Now that the home entertainment market has moved towards streaming video services and Blu-ray content, there has never been a better time to convert DVD collections to digital.
Fujifilm FinePix J10
A basic digital camera at a low price
- Relatively low chromatic aberration, pictures sharp enough for good 4in x 6in prints, fast shot-to-shot time, basic image stabilisation
- Some over-sharpening issues, exposure a little off, loss of detail at higher ISOs, minimal features, sluggish start-up time
It doesn't do anything fancy and its pictures aren't perfect, but the FujiFilm FinePix J10 is a decent entry-level point-and-shoot. Its shots are fine for standard 4in x 6in prints and its basic feature set won't bother novice photographers.
Price$ 199.00 (AUD)
Sitting slightly lower in FujiFilm's FinePix camera lineup than the FinePix J50 we looked at recently, the J10 is nonetheless similar in many ways. It is a basic entry-level camera targeted at users who need a point-and-shoot-unit with no frills. Its feature set is fairly basic, and its images, while serviceable, are a little below par at times; however, the low price tag may make this an enticing option for some buyers.
It is definitely a sign of the times when even a sub-$200 entry-level unit sports an 8.2 megapixel sensor. Regardless of your budget, these days you can get a high resolution sensor.
That said, while the J10's images will be fine for many users and should produce good looking 4in x 6in prints, they do have a few flaws that will become more apparent at higher magnifications. Our pictures were generally sharp; there was perhaps a little less detail than we're used to in some complex areas. On the whole, most edges were crisp and sharp. In fact at times things were somewhat over-sharpened, which was corroborated during our Imatest testing.
Chromatic aberration was evident, with some minor detail loss towards the edges of the frame and a little haloing in our high-contrast indoors shots, but it wasn't particularly problematic. This is one area where budget models typically struggle, so it was good to see a strong performance from the J10 here.
Image noise was a mixed bag. Even at ISO 100 and 200 it was a little higher than on many other compacts, but the images produced were still alright for regular-sized prints. The noise was small and fine and fairy unnoticeable at small magnifications. At ISO 800 and above, however, the noise correction algorithm began to cause a decline in sharpness; we'd recommend sticking to ISO 400 if possible.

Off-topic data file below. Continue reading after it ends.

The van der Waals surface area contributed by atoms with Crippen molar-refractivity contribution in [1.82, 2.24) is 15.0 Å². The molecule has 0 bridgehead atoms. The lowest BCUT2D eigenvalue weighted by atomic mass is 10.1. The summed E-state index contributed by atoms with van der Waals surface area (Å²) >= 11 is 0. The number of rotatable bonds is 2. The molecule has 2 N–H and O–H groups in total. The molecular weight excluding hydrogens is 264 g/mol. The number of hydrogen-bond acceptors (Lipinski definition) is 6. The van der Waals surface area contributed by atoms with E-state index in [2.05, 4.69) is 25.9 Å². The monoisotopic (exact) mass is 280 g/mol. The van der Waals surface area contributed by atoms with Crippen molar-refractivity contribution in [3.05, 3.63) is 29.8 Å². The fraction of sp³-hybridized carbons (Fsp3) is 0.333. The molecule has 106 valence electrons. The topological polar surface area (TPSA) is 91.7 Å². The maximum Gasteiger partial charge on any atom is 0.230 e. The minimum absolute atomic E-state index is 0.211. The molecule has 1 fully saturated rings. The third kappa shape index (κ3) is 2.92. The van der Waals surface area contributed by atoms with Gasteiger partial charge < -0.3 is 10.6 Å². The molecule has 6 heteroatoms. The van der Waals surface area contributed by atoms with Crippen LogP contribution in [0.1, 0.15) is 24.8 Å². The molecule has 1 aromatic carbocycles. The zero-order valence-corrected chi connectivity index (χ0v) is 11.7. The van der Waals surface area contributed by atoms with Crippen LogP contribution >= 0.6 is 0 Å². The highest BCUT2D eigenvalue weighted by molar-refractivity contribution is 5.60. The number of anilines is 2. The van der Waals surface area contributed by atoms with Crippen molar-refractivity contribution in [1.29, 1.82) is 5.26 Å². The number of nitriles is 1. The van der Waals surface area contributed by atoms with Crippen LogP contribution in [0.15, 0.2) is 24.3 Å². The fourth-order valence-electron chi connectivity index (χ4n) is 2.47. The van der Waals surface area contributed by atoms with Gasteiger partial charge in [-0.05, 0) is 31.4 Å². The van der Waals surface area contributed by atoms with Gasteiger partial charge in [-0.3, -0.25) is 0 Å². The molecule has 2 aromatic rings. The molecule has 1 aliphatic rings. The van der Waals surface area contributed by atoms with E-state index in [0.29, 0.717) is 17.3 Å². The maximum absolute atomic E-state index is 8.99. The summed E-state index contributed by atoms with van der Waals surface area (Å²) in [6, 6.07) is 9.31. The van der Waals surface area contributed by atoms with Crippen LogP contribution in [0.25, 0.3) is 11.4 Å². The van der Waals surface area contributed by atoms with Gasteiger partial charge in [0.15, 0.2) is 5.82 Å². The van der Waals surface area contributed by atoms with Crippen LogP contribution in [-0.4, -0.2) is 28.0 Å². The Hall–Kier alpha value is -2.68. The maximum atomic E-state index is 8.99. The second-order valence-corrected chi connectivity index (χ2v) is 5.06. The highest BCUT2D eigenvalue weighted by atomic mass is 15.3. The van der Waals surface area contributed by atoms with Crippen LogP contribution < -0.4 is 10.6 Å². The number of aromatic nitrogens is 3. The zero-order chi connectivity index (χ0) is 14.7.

Exposure was the source of our main complaint with the images. In many of our outdoors shots the sunlit roads were far too bright, losing all definition. Meanwhile, dark areas had a distinct lack of detail. Colours were strongly saturated, producing a bright vibrant look that some may like, but they weren't always perfectly accurate. The J10 doesn't offer any options to adjust colour mode, which is a little disappointing.
The entire feature set is fairly bare. You can change the very basics such as ISO sensitivity and white balance (although there is no custom option) but that's about it, meaning this model is strictly for novice users. There are 15 scene modes, which are a nice addition. There is an electronic image stabiliser that is somewhat effective at minimising hand-shake.
There is a burst mode that operates at a fairly sluggish two frames per second, and the camera's start-up time was a little slow at 3.4sec. Similarly, the shutter lag was a little behind the pack at 0.11sec; however, shot-to-shot time was a very impressive 1.4 seconds.
Aesthetically, the J10 is the epitome of an entry-level camera. It is boxy and silver and completely plain looking. While it won't take out any fashion contests, it is built mostly from metal and feels sturdy. The controls and interface are simple and intuitive, which should make it a breeze for even novices to use.
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